Lv 7
Kevin7 asked in Social ScienceAnthropology · 5 years ago

What was the "Battle of Hayes Pond" involving the Lumbee Native Americans?

5 Answers

  • connie
    Lv 7
    5 years ago
    Favorite Answer

    On the night of January 13, 1958, crosses were burned on the front lawns of two Lumbee Indian families in Robeson County, N.C. Nobody had to ask who was responsible. The Ku Klux Klan had risen again in North Carolina, its ranks swelling after the 1954 Supreme Court decision in Brown v. Board of Education calling for the desegregation of public schools. While the Court instructed schools to proceed with “all deliberate speed,” the Klan fought — often in the form of anonymous nighttime attacks — to slow the process of integration.

    Robeson County in the 1950s had a uniquely tri-racial population. There were about 40,000 whites, 30,000 Native Americans, and 25,000 African Americans, each group with its own separate school system. Although the Klan had typically targeted African Americans, in early 1958 a group led by James W. “Catfish” Cole of South Carolina began harassing the Lumbees. One of the crosses burned on the night of January 13 was on the lawn of a Lumbee family that had recently moved into a predominantly white neighborhood, while the other was intended to intimidate a Lumbee woman who was said to have been dating a white man. Not content to leave it at this, the Klan planned a rally in Robeson County to be held just a few days later.

    The rally was scheduled for the night of January 18, 1958, in a field near Maxton, N.C. The stated purpose of the gathering was, in the words of Catfish Cole, “to put the Indians in their place, to end race mixing.” The time and location of the rally was not kept secret, and word spread quickly among the local Lumbee population.

    Reports vary about the number of people gathered on that cold night, but there were thought to have been around a hundred Klan members. They brought a large banner emblazoned with “KKK” and a portable generator, which powered a public address system and a single bare light bulb. When the meeting began, the arc of the dim light didn’t spread far enough for the Klansmen to see that they were surrounded by as many as a thousand Lumbees. Several young tribe members, some of whom were armed, closed on the Klan meeting and tried to take down the light bulb. The groups fought, and a shotgun blast shattered the light. In the sudden darkness, the Lumbees descended upon the field, yelling and firing guns into the air, scattering the overmatched Klansmen. Some left under police protection while others, including Catfish Cole, simply took to the woods.

    News photographers already on the scene captured the celebration. Images of triumphant Lumbees holding up the abandoned KKK banner were published in newspapers and magazines throughout the world. Simeon Oxendine, a popular World War II veteran, appeared in Life magazine, smiling and wrapped in the banner. The rout of the Klan galvanized the Lumbee community. The Ku Klux Klan was active in North Carolina into the 1960s, but they never held another public meeting in Robeson County.

    From Life magazine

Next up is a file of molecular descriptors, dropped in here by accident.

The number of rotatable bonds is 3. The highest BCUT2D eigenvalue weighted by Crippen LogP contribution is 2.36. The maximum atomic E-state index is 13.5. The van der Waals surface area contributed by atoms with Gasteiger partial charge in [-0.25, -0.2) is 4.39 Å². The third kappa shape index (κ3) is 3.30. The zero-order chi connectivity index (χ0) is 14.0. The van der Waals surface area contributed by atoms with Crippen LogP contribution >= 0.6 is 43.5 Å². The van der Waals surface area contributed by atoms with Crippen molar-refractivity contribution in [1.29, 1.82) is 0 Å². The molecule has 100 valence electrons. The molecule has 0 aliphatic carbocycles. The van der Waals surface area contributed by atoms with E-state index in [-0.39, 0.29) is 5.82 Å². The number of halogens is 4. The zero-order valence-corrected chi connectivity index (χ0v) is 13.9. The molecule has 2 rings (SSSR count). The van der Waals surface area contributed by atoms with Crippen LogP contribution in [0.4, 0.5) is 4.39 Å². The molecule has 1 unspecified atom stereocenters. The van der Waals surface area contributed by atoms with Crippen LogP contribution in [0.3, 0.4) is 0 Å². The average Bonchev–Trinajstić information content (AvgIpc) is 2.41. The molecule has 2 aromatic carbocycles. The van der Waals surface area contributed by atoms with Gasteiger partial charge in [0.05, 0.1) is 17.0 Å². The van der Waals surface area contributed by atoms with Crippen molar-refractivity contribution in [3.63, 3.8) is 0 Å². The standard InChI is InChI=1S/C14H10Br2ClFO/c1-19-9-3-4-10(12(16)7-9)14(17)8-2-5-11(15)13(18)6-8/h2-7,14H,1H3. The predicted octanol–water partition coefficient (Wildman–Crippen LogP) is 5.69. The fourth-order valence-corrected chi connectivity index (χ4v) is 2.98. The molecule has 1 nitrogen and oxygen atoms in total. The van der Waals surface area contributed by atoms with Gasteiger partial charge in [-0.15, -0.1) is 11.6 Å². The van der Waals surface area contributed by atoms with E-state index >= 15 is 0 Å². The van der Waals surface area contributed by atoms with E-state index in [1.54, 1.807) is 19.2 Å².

Bad Medicine for the Klan: North Carolina Indians Break Up Ku Kluxers’ anti-Indian Meeting (Life magazine, January 27, 1958, pp. 26-28)

    Trouble between the Indians and the Ku Klux Klan had been simmering for a week in Robeson County, N.C. In its continuing efforts to keep Robeson County’s three-way segregation rigid, the Klan had recently burned crosses to warn an Indian family that moved into a white neighborhood and an Indian woman who dated a white man.

    In the days after the confrontation, a defiant Cole called the Lumbee "lawless mongrels" and denounced local law enforcement for failing to intervene earlier in the confrontation. Public opinion, however, turned against Cole. North Carolina Governor Luther H. Hodges denounced the Klan in a press statement. Cole was prosecuted, convicted, and served a two-year sentence for inciting a riot. With Cole imprisoned, the Klan ceased activities in Robeson County.

    Cole's wife, Carol Cole, in an April 3, 1959 letter raising funds for her husband's appeal, described the battle: "A group of kinky haired so-called Indians invaded on leased land, shot up the segregation meeting with shotguns, rifles and pistols and stole my husband's speaking equipment." The Lumbee celebrate the anniversary of the disrupted Klan rally, which they call the "Battle of Hayes Pond," as a holiday.

  • 4 years ago

    Battle Of Hayes Pond

  • Anonymous
    5 years ago

    The Lumees are not native americans. They are an isolated community of mixed whites and blacks. They were targeted by the KKK because they were trying to pass themselves off as Indians, when historically, they'd been considered black. The KKK thought they were trying to claim to be Indians to get around racial segregation laws.

    Their confrontation led to a shoot out at hayes pond, where the Lumbee ambushed the clan rally during the night, shooting 4 clansmen. They fled, leaving behind their regalia and equipment, which the Lumbees stole.

  • Joe
    Lv 6
    5 years ago

    May as an outsider one ask who really owns America and was a fair price paid for it ? just curious

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  • Anonymous
    5 years ago


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